On the opening day of it’s LA run, Michael Rechtshaffen of the Los Angeles Times gave The Barefoot Artist a lovely review.
“Dreaming doesn’t cost anything,” contends Lily Yeh, the passionate subject of “The Barefoot Artist,” a poignant documentary about the transformative power of art.
The strikingly photographed film, co-directed by Glenn Holsten and Yeh’s son, Daniel Traub, traces the life journey taken by a woman who combines art with social activism.
Born in China during the Second World War, Yeh came to the United States in the early 1960s to study fine art. But the exploding Pop-art movement didn’t exactly jibe with her focus on traditional Chinese landscape paintings.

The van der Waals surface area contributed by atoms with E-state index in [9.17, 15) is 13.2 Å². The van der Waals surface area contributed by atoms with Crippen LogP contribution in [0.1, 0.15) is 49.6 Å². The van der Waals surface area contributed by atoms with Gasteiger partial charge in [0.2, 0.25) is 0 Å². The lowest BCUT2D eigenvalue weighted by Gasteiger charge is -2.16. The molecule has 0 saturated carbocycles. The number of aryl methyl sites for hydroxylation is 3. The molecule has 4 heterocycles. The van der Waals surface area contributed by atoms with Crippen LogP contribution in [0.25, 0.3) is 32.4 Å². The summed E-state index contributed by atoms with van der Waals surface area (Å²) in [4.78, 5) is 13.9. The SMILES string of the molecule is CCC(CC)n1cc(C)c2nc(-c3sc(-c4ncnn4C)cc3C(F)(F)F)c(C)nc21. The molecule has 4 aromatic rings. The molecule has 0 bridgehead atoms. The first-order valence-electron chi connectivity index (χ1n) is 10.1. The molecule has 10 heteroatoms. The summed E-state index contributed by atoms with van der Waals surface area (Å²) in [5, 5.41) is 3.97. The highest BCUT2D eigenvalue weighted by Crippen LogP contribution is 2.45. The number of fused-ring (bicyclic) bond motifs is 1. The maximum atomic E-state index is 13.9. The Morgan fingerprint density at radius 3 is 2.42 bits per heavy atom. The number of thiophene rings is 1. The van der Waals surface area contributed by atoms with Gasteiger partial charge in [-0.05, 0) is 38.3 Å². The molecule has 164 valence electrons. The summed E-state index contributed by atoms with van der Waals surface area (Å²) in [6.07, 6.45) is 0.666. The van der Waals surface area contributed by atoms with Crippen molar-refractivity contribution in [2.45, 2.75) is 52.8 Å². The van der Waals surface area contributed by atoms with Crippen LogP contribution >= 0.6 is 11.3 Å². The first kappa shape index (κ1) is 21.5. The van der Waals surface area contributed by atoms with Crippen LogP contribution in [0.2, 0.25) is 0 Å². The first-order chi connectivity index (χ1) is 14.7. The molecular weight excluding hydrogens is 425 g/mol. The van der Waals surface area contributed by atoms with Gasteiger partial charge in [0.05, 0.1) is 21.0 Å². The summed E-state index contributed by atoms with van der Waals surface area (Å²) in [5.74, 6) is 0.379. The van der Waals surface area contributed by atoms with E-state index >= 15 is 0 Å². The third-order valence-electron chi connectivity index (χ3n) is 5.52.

After struggling to fit in, Yeh eventually found her place creating permanent art installations in parts of the world eviscerated by war and poverty.
Her mission has taken her from crumbling, abandoned lots in northern Philadelphia to a genocide survivors’ village in Rwanda to a sprawling garbage dump in Kenya, but a far more personal trek proved the most challenging.
Yeh discovered that her late father had had another family before he married her mother. Ridden with guilt, Yeh traveled to Beijing to make amends on his behalf with her neglected half siblings.
Just as with her life’s work, Yeh’s healing trip back to her ancestral home was all about finding a way to coax vibrance out of the darkness.
On the eve or our Winter Solstice, let us all take that last phrase to heart.